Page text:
Can you believe just a little while ago we ticked over a year of traveling full-time, away from home? Yes, that’s right, a bit over 12 months ago we were reveling in the mellow winter days of Noosa, with average daily temps of 24c.
There were discussions about what clothes we should pack from our minimalist holiday-town wardrobe for the coming year of traveling so that we wouldn’t freeze to death. We had no idea what we were in for.
We did know we would spend winter in the UK and Europe at the end of the year and so we opted to “toughen up” and get trip fit by starting our winter travels through chilly Sydney and frosty Melbourne, ahead of traipsing around and house sitting in New Zealand’s snowy South Island for a few months.
When we arrived in Dunedin we were welcomed by the most miserable cold wet day I’ve ever experienced, though Dave thought it didn’t come anywhere close to how Melbourne can be. We sat in a cafe for a while before braving the elements and moving on up to our first house sit, which thankfully came with a fabulous open wood fire. Dave could keep that fire pumping night after night.
Anyone experienced with arctic living conditions will tell you that it is only cold when you’re outside, that homes, buildings and cars are well heated and you’ll be cosy and comfy the majority of the time. We found that to be absolutely true. Every home we stayed in over these past 12 winter months was beautifully heated, several with wonderful log fires (yes, I know about the environment). We even had a couple of homes with underfloor heating. Luxury! I must say that cold weather people know a lot about heating, but it must really cost them a fortune on energy.
Dave and fires are a great mix. He’s actually an expert fire builder and manager thanks to a Scouts upbringing, so he really has been in his element chopping and carting wood to and fro, getting that heating under control to keep us and the animals cozy.
I must admit I struggle with how to dress appropriately for cold weather. During “winter” in sub tropical Queensland, we generally tend to reach into the bottom drawer for a cardi or a jacket that may or may no longer fit, or even worse, last decade’s fashion. I had certainly never owned a pair of gloves and my extensive scarf collection consists primarily of floaty lightweight bits of pretty fabric. Warm hats and thermals were a mystery to me, so I had a lot to learn about layering effectively.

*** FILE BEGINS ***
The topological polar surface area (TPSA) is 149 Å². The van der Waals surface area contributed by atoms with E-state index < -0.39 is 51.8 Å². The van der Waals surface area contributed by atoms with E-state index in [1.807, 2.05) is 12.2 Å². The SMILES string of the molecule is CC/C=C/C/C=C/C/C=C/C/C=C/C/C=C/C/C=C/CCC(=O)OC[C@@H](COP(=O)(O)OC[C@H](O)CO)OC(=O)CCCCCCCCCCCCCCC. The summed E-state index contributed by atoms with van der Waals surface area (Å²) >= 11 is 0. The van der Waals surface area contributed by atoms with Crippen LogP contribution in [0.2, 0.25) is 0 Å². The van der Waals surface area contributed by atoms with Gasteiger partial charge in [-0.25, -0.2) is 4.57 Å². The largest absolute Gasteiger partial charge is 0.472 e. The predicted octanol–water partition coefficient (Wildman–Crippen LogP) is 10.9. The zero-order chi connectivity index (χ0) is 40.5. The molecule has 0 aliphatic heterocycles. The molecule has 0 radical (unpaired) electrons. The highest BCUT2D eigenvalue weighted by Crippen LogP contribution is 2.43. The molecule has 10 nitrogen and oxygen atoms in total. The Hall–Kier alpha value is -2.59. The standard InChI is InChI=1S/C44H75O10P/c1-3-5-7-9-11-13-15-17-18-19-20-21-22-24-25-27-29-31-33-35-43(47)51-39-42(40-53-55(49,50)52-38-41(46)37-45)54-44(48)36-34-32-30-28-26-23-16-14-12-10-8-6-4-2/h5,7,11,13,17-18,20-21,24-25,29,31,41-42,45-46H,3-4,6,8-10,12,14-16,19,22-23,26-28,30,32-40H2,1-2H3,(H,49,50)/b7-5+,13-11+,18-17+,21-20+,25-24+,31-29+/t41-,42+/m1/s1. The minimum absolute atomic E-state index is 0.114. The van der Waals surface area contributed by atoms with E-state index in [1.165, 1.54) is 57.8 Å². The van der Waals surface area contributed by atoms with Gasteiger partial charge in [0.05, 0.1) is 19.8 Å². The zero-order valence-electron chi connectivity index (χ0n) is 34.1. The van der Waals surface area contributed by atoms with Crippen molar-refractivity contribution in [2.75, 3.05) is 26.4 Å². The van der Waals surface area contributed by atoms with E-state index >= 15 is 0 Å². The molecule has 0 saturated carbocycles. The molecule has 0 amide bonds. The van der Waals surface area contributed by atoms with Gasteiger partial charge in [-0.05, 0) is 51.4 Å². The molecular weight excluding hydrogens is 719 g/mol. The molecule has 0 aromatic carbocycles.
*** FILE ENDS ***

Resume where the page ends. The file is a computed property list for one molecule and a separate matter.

Of course we have previously visited other places in cold weather and I managed to just scrape by with Queensland versions of rugging up with vintage and sometimes borrowed gear. For some reason none of this has ever been a problem for Dave as he has a nice warm jacket that takes him everywhere, seemingly effortlessly. He probably got that all sorted out when he lived in Melbourne for a few years, where winter coat fashion is oh so chic. Queenslanders often stand out in Melbourne.
We froze in some very nice places this past year, however Antwerp and Bruges would have been far more enjoyable without the icy rain. And there have been lessons learned about winter travel to some places. Scotland, for example, is not an ideal December destination but we did manage to take in some spectacular scenery from the train heading to Edinburgh and also up around Inverness in our hire car.
Our delightful house-sit pets had their own ways of keeping warm.
At the end of our northern hemisphere stint of winter we flew home to a humid, sultry Brisbane morning. We sweltered in the 26c heat, as we’d become very much acclimatised to the cooler weather and in fact we both actually now prefer the cold. That said, Brisbane really is the most gorgeous city to be in the winter. Fresh air, clear skies and happy, relaxed people.
In Brisbane we had to reassess our wardrobe and so we hit our storage unit to pull out warm weather gear, the only problem being that with all our good living in cold climates, all our packed clothes had shrunk by a whole size!
So now we find ourselves back in a New Zealand winter, following a similar path to last year with a month in frosty Melbourne along the way.
Now that we’ve experienced our year of winter we think it might be nice to do summer for a while. So, we’ll soon head up to the North Island as spring and summer approach, then a few weeks of a Queensland summer (I swore I’d never do that again) and hopefully over to South America for some of their warm air. I’m actually looking forward to not carting all that heavy warm gear around with us and lightening the load.
As for food, in my opinion chillies have no seasonal boundaries though cold weather really is an ideal time to hook in to spicy tucker. Dave I both had cravings for food burn and were very excited to spy jars of our favourite chilli bean paste in our local New World supermarket. So for lunch this week we made the most of it and created a Chinese feast with Mapo Tofu as the star. Not quite as good as we found in China, but pretty darn close.